Then, more importantly, there’s the crafty Joe Schmidt factor at the helm of a strong coaching ticket, even if their work on the training ground has been limited in order to revive some “fatigued” bodies.
The Boks and their media are seemingly as conscious of this, with regular recollections of how Ireland outsmarted them in November 2014.
But that was November in Ireland, and this is June in South Africa, when and where Ireland have lost all previous Tests.
Given the Boks are likely to improve as the tour progresses, and next week’s second Test is at altitude in Johannesburg, this has always looked like Ireland’s best shot at making a game of things and the series.
If they are still in the contest at the half-way mark, things could become very interesting indeed. For if there’s even a hint of brittleness in this Boks team, then that’s when it is liable to come.
It should be interesting. There are plenty of unknowns. It will be a surprise if Ireland don’t have at least one big performance in them on this tour, and if produced here it could even precipitate one or two more.
There could be a few tries in this one. Ireland might even rattle the Springboks cage, even if a win would, truly, be something else.
SOUTH AFRICA: Willie le Roux (Cell C Sharks); JP Pietersen (Cell C Sharks), Lionel Mapoe (Emirates Lions), Damian De Allende (DHL Stormers), Lwazi Mvovo (Cell C Sharks); Pat Lambie (Cell C Sharks), Faf de Klerk (Emirates Lions); Tendai Mtawarira (Cell C Sharks), Adriaan Strauss (Vodacom Bulls) (capt), Frans Malherbe (DHL Stormers), Eben Etzebeth (DHL Stormers), Lood de Jager (Toyota Cheetahs), Francois Louw (Bath), Siya Kolisi (DHL Stormers), Duane Vermeulen (Toulon).
Replacements: Bongi Mbonambi (DHL Stormers), Trevor Nyakane (Vodacom Bulls), Julian Redelinghuys (Emirates Lions), Pieter-Steph du Toit (DHL Stormers), Warren Whiteley (Emirates Lions), Rudy Paige (Vodacom Bulls), Elton Jantjies (Emirates Lions), Jesse Kriel (Vodacom Bulls).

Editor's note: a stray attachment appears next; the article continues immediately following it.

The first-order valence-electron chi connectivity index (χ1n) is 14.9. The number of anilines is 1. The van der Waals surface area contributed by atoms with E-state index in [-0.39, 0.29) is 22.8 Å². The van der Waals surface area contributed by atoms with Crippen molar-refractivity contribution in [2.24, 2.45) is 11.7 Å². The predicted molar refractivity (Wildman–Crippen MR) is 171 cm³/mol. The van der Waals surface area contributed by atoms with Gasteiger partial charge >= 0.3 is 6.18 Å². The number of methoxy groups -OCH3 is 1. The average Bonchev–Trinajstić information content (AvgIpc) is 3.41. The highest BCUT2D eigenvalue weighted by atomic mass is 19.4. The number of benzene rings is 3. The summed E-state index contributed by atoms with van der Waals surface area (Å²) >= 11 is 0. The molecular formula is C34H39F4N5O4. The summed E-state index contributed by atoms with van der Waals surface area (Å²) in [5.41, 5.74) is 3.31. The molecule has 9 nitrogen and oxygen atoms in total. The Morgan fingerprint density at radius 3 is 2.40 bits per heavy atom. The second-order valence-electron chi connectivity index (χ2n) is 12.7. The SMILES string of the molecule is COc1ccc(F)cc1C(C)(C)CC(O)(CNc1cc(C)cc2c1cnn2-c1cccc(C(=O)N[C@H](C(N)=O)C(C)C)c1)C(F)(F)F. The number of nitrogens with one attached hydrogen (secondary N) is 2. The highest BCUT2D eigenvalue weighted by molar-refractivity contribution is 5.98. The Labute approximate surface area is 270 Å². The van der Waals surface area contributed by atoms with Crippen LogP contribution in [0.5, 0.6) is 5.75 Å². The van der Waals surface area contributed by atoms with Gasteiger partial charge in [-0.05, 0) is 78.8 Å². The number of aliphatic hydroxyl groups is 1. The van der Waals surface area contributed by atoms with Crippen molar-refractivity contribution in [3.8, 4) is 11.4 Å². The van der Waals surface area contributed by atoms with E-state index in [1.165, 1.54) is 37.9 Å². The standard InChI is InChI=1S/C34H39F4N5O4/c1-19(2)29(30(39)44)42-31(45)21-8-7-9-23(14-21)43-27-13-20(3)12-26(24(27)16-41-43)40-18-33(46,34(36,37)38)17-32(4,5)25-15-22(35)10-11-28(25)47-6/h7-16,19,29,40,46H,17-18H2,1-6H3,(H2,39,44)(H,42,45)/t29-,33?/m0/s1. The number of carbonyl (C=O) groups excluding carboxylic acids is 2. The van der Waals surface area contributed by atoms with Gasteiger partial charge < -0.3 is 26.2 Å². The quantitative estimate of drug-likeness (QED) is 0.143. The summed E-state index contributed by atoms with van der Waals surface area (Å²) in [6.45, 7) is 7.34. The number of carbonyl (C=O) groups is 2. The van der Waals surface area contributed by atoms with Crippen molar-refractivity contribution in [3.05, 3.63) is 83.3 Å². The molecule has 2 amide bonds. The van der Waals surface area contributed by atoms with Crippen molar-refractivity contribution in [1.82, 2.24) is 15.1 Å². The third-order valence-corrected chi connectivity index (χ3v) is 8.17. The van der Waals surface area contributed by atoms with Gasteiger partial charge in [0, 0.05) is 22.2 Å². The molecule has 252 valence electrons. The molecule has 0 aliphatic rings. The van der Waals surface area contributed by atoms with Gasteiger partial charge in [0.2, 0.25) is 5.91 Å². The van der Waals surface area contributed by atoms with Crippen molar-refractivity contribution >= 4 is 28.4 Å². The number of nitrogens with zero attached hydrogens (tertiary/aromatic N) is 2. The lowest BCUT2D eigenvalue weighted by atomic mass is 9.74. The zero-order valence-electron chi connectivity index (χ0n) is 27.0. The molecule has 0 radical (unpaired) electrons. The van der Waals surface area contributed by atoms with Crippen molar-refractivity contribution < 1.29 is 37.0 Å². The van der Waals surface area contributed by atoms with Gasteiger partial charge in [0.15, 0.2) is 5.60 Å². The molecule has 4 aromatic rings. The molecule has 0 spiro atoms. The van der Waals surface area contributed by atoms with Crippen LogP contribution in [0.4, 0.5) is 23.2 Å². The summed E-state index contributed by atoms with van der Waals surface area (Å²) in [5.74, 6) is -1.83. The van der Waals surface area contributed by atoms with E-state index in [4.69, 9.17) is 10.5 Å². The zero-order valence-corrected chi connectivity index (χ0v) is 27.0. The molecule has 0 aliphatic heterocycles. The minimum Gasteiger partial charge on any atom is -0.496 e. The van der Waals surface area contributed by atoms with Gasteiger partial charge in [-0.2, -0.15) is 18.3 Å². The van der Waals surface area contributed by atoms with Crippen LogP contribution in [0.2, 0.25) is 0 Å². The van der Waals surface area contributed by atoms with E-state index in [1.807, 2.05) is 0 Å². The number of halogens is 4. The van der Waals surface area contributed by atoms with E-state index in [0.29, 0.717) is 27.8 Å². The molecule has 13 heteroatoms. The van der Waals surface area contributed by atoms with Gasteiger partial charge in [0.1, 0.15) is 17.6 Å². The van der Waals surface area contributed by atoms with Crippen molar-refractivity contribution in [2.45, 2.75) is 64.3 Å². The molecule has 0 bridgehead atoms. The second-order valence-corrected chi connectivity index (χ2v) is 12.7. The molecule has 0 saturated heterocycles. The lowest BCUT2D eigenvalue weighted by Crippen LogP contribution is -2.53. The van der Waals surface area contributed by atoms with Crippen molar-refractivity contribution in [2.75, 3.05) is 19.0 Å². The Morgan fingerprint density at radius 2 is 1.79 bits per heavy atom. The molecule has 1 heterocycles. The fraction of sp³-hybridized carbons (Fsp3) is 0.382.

IRELAND: Jared Payne (Ulster); Andrew Trimble (Ballymena/Ulster), Robbie Henshaw (Buccaneers/Connacht), Luke Marshall (Ballymena/Ulster), Keith Earls (Young Munster/Munster); Paddy Jackson (Dungannon/Ulster), Conor Murray (Garryowen/Munster); Jack McGrath (St. Mary’s College/Leinster), Rory Best (Banbridge/Ulster) (capt), Mike Ross (Clontarf/Leinster), Iain Henderson (Ballynahinch/Ulster), Devin Toner (Lansdowne/Leinster), CJ Stander (Munster), Jordi Murphy (Lansdowne/Leinster), Jamie Heaslip (Dublin University/Leinster).
Replacements: Sean Cronin (St. Mary’s College/Leinster), Finlay Bealham (Corintians/Connacht), Tadhg Furlong (Clontarf/Leinster), Ultan Dillane (Corinthians/Connacht), Rhys Ruddock (St. Mary’s College/Leinster), Kieran Marmion (Corinthians/Connacht), Ian Madigan (Blackrock College/Leinster), Craig Gilroy (Bangor/Ulster).
Referee: Mathieu Raynal (France)
Assistant Referees: Angus Gardner (Australia), Matthew Carley (England)
Television Match Official: Jim Yuille (Scotland)
Head-to-Head: Played 22. Ireland 5 wins, 1 draw, South Africa 16 wins.
Biggest Wins: Ireland _ 32-15 (, Lansdowne Road 2006). South Africa _ 38-0 (Lansdowne Road 1912).
Last five meetings: (2006) Ireland 32 South Africa 15, Lansdowne Road. (2009) Ireland 15 South Africa 10, Croke Park. (2010) Ireland 21 South Africa 23, Aviva Stadium. (2012) Ireland 12 South Africa 16, Aviva Stadium. (2014) Ireland 29 South Africa 15, Aviva Stadium.
Betting (Paddy Powers): 1/8 South Africa, 33/1 Draw, 9/2 Ireland. Handicap odds (Ireland +15pts) 10/11 South Africa, 22/1 Draw, 10/11 Ireland.
Forecast: South Africa to win.